Abusers are still targeting children in Rotherham a year after a damning report sent shockwaves across Britain.
Professor Alexis Jay’s report estimated that at least 1,400 children suffered child sexual exploitation (CSE) in the South Yorkshire town between 1997 and 2013.
Police and other authorities claim things are different now—but those with experience of the abuse disagree.
Jessica was sexually exploited from the age of 14. She told Socialist Worker, “It’s still going on. I’ve seen it in broad daylight. It won’t stop just because we’ve had some media attention.”
She contacted police just this month after one man, related to known abusers, had been approaching young girls falsely claiming to be 14 years old. She described how abusers have tried to “groom” her son to become a perpetrator too.
Jessica still avoids some places in Rotherham, such as Clifton Park and the bus station. She said they’re still abuser hotspots. “But it’s everywhere really,” she added.
Sally Jane told Socialist Worker her 15 year old daughter was contacted by a man on Facebook last November. “He was trying to groom her,” she said. Apparently he’s contacted 34 other children.
“My daughter did a statement, but the police say they can’t find it.”
The Jay report detailed horrendous violence against children, some as young as 11. Young girls were gang raped, beaten and trafficked across Britain.
Abusers would befriend children, flatter them and shower them with gifts. Over time they used alcohol, drugs and threats of extreme violence to control victims and facilitate abuse.
Jessica said the authorities “tried everything to prevent people coming forward”.
But even when they did, police either didn’t believe them, said they couldn’t help, blamed the children or said they were “consenting”.
Jayne Senior ran the Risky Business project, which was set up to support CSE victims and those at risk, from 1999 to 2011. She told Socialist Worker, “Young people had been identified as involved in or at risk of child prostitution.
“I hated that word—but the law reflected the idea that children were making a choice.”
Jayne added that children could be more easily dismissed because they didn’t always fit the dominant view of a victim.
“ChildLine adverts show children sat in a corner crying, so people donate money,” she said.
“I understand that, but how many people would put their hand in their pocket when they see a nine, ten or 11 year old shouting and swearing? That frightened child is the same as the one in the adverts.”
Jenny told Socialist Worker how her two daughters suffered CSE—and how the authorities failed them.
“The younger of the two was one of the worst cases in Rotherham,” she said. “She was raped and they used a broken glass bottle.”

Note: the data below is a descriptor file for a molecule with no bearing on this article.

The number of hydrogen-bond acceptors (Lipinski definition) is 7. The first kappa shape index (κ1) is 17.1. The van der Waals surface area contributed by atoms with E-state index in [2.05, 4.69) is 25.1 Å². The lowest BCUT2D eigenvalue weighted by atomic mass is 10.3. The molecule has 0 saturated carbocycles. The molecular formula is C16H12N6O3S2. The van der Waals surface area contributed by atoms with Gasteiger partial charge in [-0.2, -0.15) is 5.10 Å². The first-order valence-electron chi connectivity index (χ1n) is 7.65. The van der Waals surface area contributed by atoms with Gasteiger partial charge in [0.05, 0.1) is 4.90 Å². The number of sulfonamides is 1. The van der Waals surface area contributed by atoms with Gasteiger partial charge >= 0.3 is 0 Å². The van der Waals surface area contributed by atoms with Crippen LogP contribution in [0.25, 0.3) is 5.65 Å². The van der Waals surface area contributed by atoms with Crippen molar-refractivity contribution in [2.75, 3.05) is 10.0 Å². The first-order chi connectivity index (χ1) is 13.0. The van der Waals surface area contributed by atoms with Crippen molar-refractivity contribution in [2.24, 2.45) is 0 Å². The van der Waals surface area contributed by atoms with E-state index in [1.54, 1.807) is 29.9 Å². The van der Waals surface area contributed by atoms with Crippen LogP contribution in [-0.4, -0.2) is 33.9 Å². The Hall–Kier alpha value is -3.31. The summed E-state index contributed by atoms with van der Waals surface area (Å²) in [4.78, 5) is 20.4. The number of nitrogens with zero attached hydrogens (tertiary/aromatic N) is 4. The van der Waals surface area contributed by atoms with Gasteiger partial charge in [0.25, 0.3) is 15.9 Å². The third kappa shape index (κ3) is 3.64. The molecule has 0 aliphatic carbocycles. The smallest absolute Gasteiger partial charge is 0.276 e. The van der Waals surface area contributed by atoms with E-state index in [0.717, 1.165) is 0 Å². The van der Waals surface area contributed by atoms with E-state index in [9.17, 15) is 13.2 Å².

Jenny approached the authorities to report the abuse. “I went to social services. But they were more concerned with blaming me than they were with the children.”
Meanwhile the police didn’t seem interested. “Every time she went out and wasn’t in at the time she should’ve been, it was a matter of phoning the police,” Jenny explained.
“You’d be on the phone to them for an hour and half the time they never showed up. All they thought was she’s just a child running off all the time. They didn’t take it seriously at all.”
Sally Jane’s older daughter was 13 when she suffered CSE. “I witnessed my daughter’s abuse,” Sally Jane told Socialist Worker. “They were forcing her to give them oral sex in a field.
“Social workers took her away the day after.
They wouldn’t let me see or speak to her for a week. It was awful. To me, I felt she could’ve blamed me for her being took away because of what I saw.”
The authorities failing to deal with the abuse took its toll on Sally Jane. “I suffered badly with panic attacks and anxiety,” she said. “It took years to get over that.
“People just thought I was imagining it because nothing had been done about it.
“I didn’t just witness it on my own—my friend was with me. But they didn’t take her statement until a year later. They didn’t do ID parades until six months later.
“They told me I couldn’t say anything as I was going to be used in court as a witness—only they never did. I just felt like they thought I was lying.”
Sally Jane said police “either lost my evidence or destroyed it”.
She added that the police said if she talked about what she’d seen her other children could be taken away. “That’s what I was blackmailed with the whole time,” she said.
The Jay report found that some officers treated victims of abuse with “contempt”. Jessica said, “I got called all sorts. I was a bitch, his mistress, a slag, a prostitute.”
“They were told they were no good,” said Sally Jane. “Trouble-causers. The police said to my daughter, ‘If you go back to those men you’ll be classed as a little slapper’.
“She was 13 at the time. And that was the night I’d witnessed the abuse. I wouldn’t trust the police as far as I could throw them.”
Jenny said, “The police blamed them for running off, thought of them as little prostitutes. They weren’t a priority when you phoned up. The police couldn’t be bothered.”